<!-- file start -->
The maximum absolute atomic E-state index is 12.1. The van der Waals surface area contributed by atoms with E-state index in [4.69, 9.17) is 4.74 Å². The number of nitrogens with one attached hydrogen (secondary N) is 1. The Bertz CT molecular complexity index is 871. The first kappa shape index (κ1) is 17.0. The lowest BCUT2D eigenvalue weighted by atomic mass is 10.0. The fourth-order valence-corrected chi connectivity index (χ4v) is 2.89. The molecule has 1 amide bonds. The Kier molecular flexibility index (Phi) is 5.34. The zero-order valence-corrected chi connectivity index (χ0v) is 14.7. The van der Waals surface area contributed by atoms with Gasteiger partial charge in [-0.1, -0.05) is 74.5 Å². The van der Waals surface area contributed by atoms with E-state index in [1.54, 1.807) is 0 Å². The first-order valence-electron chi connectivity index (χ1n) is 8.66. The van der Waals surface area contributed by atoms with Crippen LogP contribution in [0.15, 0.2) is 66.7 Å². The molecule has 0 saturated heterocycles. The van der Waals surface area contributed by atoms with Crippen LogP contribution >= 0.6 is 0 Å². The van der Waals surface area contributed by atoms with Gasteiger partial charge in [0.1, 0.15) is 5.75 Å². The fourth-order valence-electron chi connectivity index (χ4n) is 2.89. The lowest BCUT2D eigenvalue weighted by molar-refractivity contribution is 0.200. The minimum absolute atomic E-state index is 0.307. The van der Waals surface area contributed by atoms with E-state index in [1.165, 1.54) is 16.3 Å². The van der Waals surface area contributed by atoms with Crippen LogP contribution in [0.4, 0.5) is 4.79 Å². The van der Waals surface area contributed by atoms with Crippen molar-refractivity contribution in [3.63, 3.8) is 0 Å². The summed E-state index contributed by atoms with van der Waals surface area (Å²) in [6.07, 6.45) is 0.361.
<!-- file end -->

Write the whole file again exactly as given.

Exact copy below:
The maximum absolute atomic E-state index is 12.1. The van der Waals surface area contributed by atoms with E-state index in [4.69, 9.17) is 4.74 Å². The number of nitrogens with one attached hydrogen (secondary N) is 1. The Bertz CT molecular complexity index is 871. The first kappa shape index (κ1) is 17.0. The lowest BCUT2D eigenvalue weighted by atomic mass is 10.0. The fourth-order valence-corrected chi connectivity index (χ4v) is 2.89. The molecule has 1 amide bonds. The Kier molecular flexibility index (Phi) is 5.34. The zero-order valence-corrected chi connectivity index (χ0v) is 14.7. The van der Waals surface area contributed by atoms with Gasteiger partial charge in [-0.1, -0.05) is 74.5 Å². The van der Waals surface area contributed by atoms with E-state index in [1.54, 1.807) is 0 Å². The first-order valence-electron chi connectivity index (χ1n) is 8.66. The van der Waals surface area contributed by atoms with Crippen LogP contribution in [0.15, 0.2) is 66.7 Å². The molecule has 0 saturated heterocycles. The van der Waals surface area contributed by atoms with Crippen LogP contribution >= 0.6 is 0 Å². The van der Waals surface area contributed by atoms with Gasteiger partial charge in [0.1, 0.15) is 5.75 Å². The fourth-order valence-electron chi connectivity index (χ4n) is 2.89. The lowest BCUT2D eigenvalue weighted by molar-refractivity contribution is 0.200. The minimum absolute atomic E-state index is 0.307. The van der Waals surface area contributed by atoms with E-state index in [1.165, 1.54) is 16.3 Å². The van der Waals surface area contributed by atoms with Crippen LogP contribution in [0.4, 0.5) is 4.79 Å². The van der Waals surface area contributed by atoms with Crippen molar-refractivity contribution in [3.63, 3.8) is 0 Å². The summed E-state index contributed by atoms with van der Waals surface area (Å²) in [6.07, 6.45) is 0.361.